After reading this post you should be able to describe the pros and cons of OSPF and EIGRP in the three areas listed above and incorporate this knowlege into a DMVPN design.
Mohamed Anwar asked the following question on my post "4 Types of Port Channels and When They're Used".
"I need a clarification, where if a member link fails, what will happen to the traffic already sent over that link ? Is there any mechanism to notify the upper layer about the loss and ask it to resend ? How this link failure will be handled for data traffic and control traffic ?"
— Mohamed Anwar
I think his questions are really important because he hits on two really key aspects of a failure event: what happens in the data plane and what happens in the control plane.
A network designer needs to bear both of these aspects in mind as part of their design. Overlooking either aspect will almost always open the network up to additional risk.
I think it's well understood that port channels add resiliency in the data plane (I cover some of that in the previous article). What may not be well understood is that port channels also contribute to a stable control plane! I'll talk about that below. I'll also address Mohamed's question about what happens to traffic on the failed link.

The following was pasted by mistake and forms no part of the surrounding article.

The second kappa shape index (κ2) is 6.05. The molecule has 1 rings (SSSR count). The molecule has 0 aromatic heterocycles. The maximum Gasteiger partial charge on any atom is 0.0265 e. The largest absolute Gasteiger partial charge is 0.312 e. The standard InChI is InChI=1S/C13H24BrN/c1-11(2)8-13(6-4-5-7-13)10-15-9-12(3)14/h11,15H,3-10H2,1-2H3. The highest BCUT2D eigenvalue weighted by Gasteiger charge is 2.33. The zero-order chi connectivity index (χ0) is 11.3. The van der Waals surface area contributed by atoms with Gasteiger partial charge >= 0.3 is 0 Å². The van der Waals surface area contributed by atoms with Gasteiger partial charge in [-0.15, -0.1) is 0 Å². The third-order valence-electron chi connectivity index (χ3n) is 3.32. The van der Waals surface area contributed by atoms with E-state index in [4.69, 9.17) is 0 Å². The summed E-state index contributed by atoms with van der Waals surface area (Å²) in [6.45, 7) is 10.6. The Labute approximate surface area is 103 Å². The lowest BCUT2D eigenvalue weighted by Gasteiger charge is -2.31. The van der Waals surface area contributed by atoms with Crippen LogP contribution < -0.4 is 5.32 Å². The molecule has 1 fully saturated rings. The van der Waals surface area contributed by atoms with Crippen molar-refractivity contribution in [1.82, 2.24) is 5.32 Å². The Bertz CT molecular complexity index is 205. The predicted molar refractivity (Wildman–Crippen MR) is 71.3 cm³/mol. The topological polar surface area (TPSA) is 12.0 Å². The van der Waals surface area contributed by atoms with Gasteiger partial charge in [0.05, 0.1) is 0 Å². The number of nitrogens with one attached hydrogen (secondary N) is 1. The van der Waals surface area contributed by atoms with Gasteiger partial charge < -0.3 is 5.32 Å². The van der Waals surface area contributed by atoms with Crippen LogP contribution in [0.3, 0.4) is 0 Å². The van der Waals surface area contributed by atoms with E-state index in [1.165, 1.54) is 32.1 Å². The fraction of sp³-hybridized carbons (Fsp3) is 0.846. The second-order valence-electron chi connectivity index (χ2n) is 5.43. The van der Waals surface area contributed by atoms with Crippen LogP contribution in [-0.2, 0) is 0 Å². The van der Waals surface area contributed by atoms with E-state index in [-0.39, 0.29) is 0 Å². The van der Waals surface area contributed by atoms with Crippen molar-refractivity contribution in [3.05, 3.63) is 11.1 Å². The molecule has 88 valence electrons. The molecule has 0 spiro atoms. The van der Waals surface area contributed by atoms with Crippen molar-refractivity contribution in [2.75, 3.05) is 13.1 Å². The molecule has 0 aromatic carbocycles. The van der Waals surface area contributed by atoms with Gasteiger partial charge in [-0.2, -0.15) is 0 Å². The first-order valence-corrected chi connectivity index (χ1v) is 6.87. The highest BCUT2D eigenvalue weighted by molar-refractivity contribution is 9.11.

Normally for these FFF articles I've taken to writing about new protocols as a way of introducing others to it and also edumacating myself about it. For this post I get all nostalgic and look at good old Enhanced Interior Gateway Routing Protocol (EIGRP).
Here's the scenario: An enterprise network with an MPLS core and two branch locations connected to their own Provider Edge (PE) router. In addition to the MPLS link, the PEs are also connected via a DMVPN tunnel. The PEs are peering via iBGP (of course) and are also OSPF neighbors on the DMVPN. Both Customer Edge (CE) routers at the branch are OSPF neighbors with their local PE.
Task: Use the high speed MPLS network as the primary path between the CE routers and only use the DMVPN network if the MPLS network becomes unavailable.
Question: Is the solution as simple as adjusting the Admin Distance (AD) so that the iBGP routes are more preferred?
In Cisco IOS packets are forwarded through the router (or Layer 3 switch) by Cisco Express Forwarding (CEF). A data structure called the CEF table contains a list of known IP prefixes and the outgoing interface that packets should be put on in order to get them onwards to their destination. That's well and good. But how do the IP prefixes make it into the CEF table? To answer that question you have to work backwards and understand the order of operations that IOS goes through in order for a prefix to make it into the CEF table.